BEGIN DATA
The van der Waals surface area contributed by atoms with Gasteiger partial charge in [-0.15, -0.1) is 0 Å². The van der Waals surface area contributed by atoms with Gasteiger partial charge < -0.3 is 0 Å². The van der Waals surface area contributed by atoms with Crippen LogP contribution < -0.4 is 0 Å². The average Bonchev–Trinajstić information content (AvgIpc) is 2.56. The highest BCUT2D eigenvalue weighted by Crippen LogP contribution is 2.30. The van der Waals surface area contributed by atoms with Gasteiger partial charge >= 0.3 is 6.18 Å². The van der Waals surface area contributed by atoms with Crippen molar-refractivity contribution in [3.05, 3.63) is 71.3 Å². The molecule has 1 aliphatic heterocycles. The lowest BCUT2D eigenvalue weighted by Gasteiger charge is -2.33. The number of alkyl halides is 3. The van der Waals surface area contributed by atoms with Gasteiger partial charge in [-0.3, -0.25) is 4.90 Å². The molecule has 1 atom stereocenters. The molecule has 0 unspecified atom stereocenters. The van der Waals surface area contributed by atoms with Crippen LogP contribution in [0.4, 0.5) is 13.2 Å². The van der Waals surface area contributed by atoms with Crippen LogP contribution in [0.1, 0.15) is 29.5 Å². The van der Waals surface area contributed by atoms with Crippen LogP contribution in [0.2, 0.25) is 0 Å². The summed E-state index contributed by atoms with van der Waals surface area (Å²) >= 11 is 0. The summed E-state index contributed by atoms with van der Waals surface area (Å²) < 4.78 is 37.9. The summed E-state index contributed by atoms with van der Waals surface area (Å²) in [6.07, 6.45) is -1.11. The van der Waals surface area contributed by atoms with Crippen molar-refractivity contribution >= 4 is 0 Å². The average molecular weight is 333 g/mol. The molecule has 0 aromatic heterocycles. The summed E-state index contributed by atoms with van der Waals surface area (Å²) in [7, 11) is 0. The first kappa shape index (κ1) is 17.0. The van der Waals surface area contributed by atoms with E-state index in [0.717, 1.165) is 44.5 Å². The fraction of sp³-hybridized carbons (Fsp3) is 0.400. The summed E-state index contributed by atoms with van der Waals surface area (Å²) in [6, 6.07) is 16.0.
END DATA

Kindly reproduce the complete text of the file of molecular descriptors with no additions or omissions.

The van der Waals surface area contributed by atoms with Gasteiger partial charge in [-0.15, -0.1) is 0 Å². The van der Waals surface area contributed by atoms with Gasteiger partial charge < -0.3 is 0 Å². The van der Waals surface area contributed by atoms with Crippen LogP contribution < -0.4 is 0 Å². The average Bonchev–Trinajstić information content (AvgIpc) is 2.56. The highest BCUT2D eigenvalue weighted by Crippen LogP contribution is 2.30. The van der Waals surface area contributed by atoms with Gasteiger partial charge >= 0.3 is 6.18 Å². The van der Waals surface area contributed by atoms with Crippen molar-refractivity contribution in [3.05, 3.63) is 71.3 Å². The molecule has 1 aliphatic heterocycles. The lowest BCUT2D eigenvalue weighted by Gasteiger charge is -2.33. The number of alkyl halides is 3. The van der Waals surface area contributed by atoms with Gasteiger partial charge in [-0.3, -0.25) is 4.90 Å². The molecule has 1 atom stereocenters. The molecule has 0 unspecified atom stereocenters. The van der Waals surface area contributed by atoms with Crippen LogP contribution in [0.4, 0.5) is 13.2 Å². The van der Waals surface area contributed by atoms with Crippen LogP contribution in [0.1, 0.15) is 29.5 Å². The van der Waals surface area contributed by atoms with Crippen LogP contribution in [0.2, 0.25) is 0 Å². The summed E-state index contributed by atoms with van der Waals surface area (Å²) >= 11 is 0. The summed E-state index contributed by atoms with van der Waals surface area (Å²) < 4.78 is 37.9. The summed E-state index contributed by atoms with van der Waals surface area (Å²) in [6.07, 6.45) is -1.11. The van der Waals surface area contributed by atoms with Crippen molar-refractivity contribution >= 4 is 0 Å². The average molecular weight is 333 g/mol. The molecule has 0 aromatic heterocycles. The summed E-state index contributed by atoms with van der Waals surface area (Å²) in [7, 11) is 0. The first kappa shape index (κ1) is 17.0. The van der Waals surface area contributed by atoms with E-state index in [0.717, 1.165) is 44.5 Å². The fraction of sp³-hybridized carbons (Fsp3) is 0.400. The summed E-state index contributed by atoms with van der Waals surface area (Å²) in [6, 6.07) is 16.0.